Tuesday, November 25, 2008
Cars began arriving at 9:30 p.m. on Sunday night, and by 5 a.m. there were already 106 cars filled with people waiting in the dark, cold night for food.
The pantry hands out food items on the fourth Monday of every month to families that register with the facility. More than 80 volunteers were on hand on Nov. 24, working out in the rain to get food to the families who might otherwise go without.
“Have a smile on your face today and give everyone a kind word. This may be the only kind word they get all week,” said Dannie Devol to the volunteers just before the pantry opened for the day. Devol and his wife, Jane, run the facility, which also has a thrift shop that is open on Wednesdays and Fridays. The thrift shop helps to support the pantry, and also allows area residents to buy clothing items for $.50, coats for $1 and other items for very low prices.
In October, the pantry served food items to 759 families, which represented more than 2,000 people in need. The number of people helped on Monday was expected to be even higher.
Devol starts each day at the pantry leading the volunteers in a prayer and short pep talk. Then, the volunteers get to their stations and two lines of cars begin slowing making their way through the parking lot, getting food items placed in their vehicles at each station.
James Thompson got in line at 12:30 a.m. on Monday so that he could get through the line quickly after it opened.
“I wouldn’t be here now if I didn’t get here then,” he said. He also receives food stamps, but that program only provides for enough food for his family for about two weeks. The food pantry items help his family get through the month, he said.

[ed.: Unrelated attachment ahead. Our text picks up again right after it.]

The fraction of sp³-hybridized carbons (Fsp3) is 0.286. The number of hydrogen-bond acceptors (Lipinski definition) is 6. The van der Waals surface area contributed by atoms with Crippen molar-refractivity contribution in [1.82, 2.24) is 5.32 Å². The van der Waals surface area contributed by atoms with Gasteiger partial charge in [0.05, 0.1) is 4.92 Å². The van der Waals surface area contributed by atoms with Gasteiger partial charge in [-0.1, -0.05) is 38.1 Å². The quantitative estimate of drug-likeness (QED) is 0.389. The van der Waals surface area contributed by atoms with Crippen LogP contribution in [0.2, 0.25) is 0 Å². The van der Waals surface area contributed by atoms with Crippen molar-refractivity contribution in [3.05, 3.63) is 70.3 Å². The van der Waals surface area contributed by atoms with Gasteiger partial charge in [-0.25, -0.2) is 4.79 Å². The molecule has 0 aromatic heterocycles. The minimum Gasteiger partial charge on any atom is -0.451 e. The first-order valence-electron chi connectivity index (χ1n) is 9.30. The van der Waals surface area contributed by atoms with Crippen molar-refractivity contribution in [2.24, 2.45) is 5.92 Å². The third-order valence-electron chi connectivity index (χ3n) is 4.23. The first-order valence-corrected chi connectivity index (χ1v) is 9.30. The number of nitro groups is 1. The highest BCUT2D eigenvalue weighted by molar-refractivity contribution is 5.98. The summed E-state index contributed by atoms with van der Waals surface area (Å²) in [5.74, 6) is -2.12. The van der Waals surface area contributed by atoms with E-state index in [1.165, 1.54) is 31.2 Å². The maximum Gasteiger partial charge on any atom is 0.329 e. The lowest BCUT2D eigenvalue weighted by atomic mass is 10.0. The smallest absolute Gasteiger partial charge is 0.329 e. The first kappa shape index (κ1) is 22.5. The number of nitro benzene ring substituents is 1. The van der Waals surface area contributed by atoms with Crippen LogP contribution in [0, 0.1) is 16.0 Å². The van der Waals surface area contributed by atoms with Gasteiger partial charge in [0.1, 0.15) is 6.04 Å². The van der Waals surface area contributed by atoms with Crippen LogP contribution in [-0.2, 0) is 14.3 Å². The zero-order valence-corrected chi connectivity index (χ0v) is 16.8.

One woman, who only wanted to give her first name, Cindy, explained that she got in line at 4 a.m. “I wouldn’t be able to make it without this,” she said. Cindy works part-time, but the job does not pay enough to cover all of her bills or provide for her and her daughter.
One man, who also did not want to give his name, explained that he is disabled and unable to work. He got in line at 4:20 a.m. in order to get food. While he is very thankful for the assistance, he wishes that he could be one of the people giving out the food instead of being one of the people receiving it.
Tammy Tippie got into the line at 4:30 a.m. She explained that the food items the pantry hands out make it worthwhile to spend much of the night sleeping in her car out in the cold.
“I’ve got my blanket,” she said. Tippie moved to Logan a few months ago and was able to find a job, but it does not pay enough to cover all of her expenses. She did not know how she would have made it through Thanksgiving without the help from the pantry, and said it means a lot to her and her family.
The food pantry hands out items such as cereal, tomato paste, vegetable soup, tomato juice, green beans, corn, peas, rice, dried cherries, applesauce, beef stew, ham, onions, noodles, potatoes, apples and bread. On Monday, it also provided turkeys and turkey breasts for Thanksgiving.
Volunteer Susan Aldridge helped to coordinate the turkey hand-outs on Monday. Aldridge is the store manager for the Logan Wal-Mart, and explained that the store had 31 employees volunteering at the pantry. The store previously has had as many as 68 volunteers at the pantry, and Aldridge explained that Wal-Mart donates $5,000 to the pantry every time a certain number of volunteer hours are worked there by the store employees.
“It humbles you,” Aldridge said about working at the pantry. “You look at all the people in line and you’ve got to be thankful for what you have, and you want to give something back.” The people going through the line are also very thankful, and Aldridge said she enjoys talking to them.
One woman told Aldridge that her grandchildren were coming to her home for Thanksgiving, and she was worried she wouldn’t have anything to feed them. The food bank was a big help for her, she said.
One store employee worked until 11 p.m. on Sunday, and then got in line at 1 a.m. so she could pick up food for two elderly shut-ins that she knows, Aldridge said. Many people, like that employee, go through the line picking up items for other people even if they are not receiving any food themselves.
George Ralph spent his day giving the people in line fliers about the free medical clinics held at local churches for the uninsured and underinsured. Ralph said that it is striking to see how long the line is for people waiting for food, and said it shows how deep the poverty problem is in the region.